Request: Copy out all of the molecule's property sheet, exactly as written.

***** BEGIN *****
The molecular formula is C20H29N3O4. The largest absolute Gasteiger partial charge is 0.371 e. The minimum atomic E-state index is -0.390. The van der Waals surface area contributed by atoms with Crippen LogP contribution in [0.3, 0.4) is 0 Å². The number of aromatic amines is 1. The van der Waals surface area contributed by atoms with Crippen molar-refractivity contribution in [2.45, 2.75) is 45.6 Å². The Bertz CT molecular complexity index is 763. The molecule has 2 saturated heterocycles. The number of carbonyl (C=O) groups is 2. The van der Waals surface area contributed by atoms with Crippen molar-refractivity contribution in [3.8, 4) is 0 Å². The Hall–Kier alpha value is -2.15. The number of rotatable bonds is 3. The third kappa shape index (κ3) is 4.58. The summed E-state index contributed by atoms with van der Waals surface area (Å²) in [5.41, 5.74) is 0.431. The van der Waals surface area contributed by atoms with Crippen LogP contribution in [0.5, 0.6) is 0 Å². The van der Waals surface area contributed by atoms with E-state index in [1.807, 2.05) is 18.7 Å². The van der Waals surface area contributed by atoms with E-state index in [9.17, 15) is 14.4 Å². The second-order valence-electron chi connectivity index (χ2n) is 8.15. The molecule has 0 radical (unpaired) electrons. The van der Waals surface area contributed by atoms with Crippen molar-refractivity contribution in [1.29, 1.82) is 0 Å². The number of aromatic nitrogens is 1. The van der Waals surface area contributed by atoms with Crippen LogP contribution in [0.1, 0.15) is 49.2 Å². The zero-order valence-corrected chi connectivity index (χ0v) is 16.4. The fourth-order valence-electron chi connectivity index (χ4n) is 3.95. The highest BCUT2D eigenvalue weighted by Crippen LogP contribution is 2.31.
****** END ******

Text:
The molecular formula is C20H29N3O4. The largest absolute Gasteiger partial charge is 0.371 e. The minimum atomic E-state index is -0.390. The van der Waals surface area contributed by atoms with Crippen LogP contribution in [0.3, 0.4) is 0 Å². The number of aromatic amines is 1. The van der Waals surface area contributed by atoms with Crippen molar-refractivity contribution in [2.45, 2.75) is 45.6 Å². The Bertz CT molecular complexity index is 763. The molecule has 2 saturated heterocycles. The number of carbonyl (C=O) groups is 2. The van der Waals surface area contributed by atoms with Crippen molar-refractivity contribution in [3.8, 4) is 0 Å². The Hall–Kier alpha value is -2.15. The number of rotatable bonds is 3. The third kappa shape index (κ3) is 4.58. The summed E-state index contributed by atoms with van der Waals surface area (Å²) in [5.41, 5.74) is 0.431. The van der Waals surface area contributed by atoms with Crippen LogP contribution in [0.5, 0.6) is 0 Å². The van der Waals surface area contributed by atoms with E-state index in [1.807, 2.05) is 18.7 Å². The van der Waals surface area contributed by atoms with E-state index in [9.17, 15) is 14.4 Å². The second-order valence-electron chi connectivity index (χ2n) is 8.15. The molecule has 0 radical (unpaired) electrons. The van der Waals surface area contributed by atoms with Crippen molar-refractivity contribution in [1.29, 1.82) is 0 Å². The number of aromatic nitrogens is 1. The van der Waals surface area contributed by atoms with Crippen LogP contribution in [0.1, 0.15) is 49.2 Å². The zero-order valence-corrected chi connectivity index (χ0v) is 16.4. The fourth-order valence-electron chi connectivity index (χ4n) is 3.95. The highest BCUT2D eigenvalue weighted by Crippen LogP contribution is 2.31.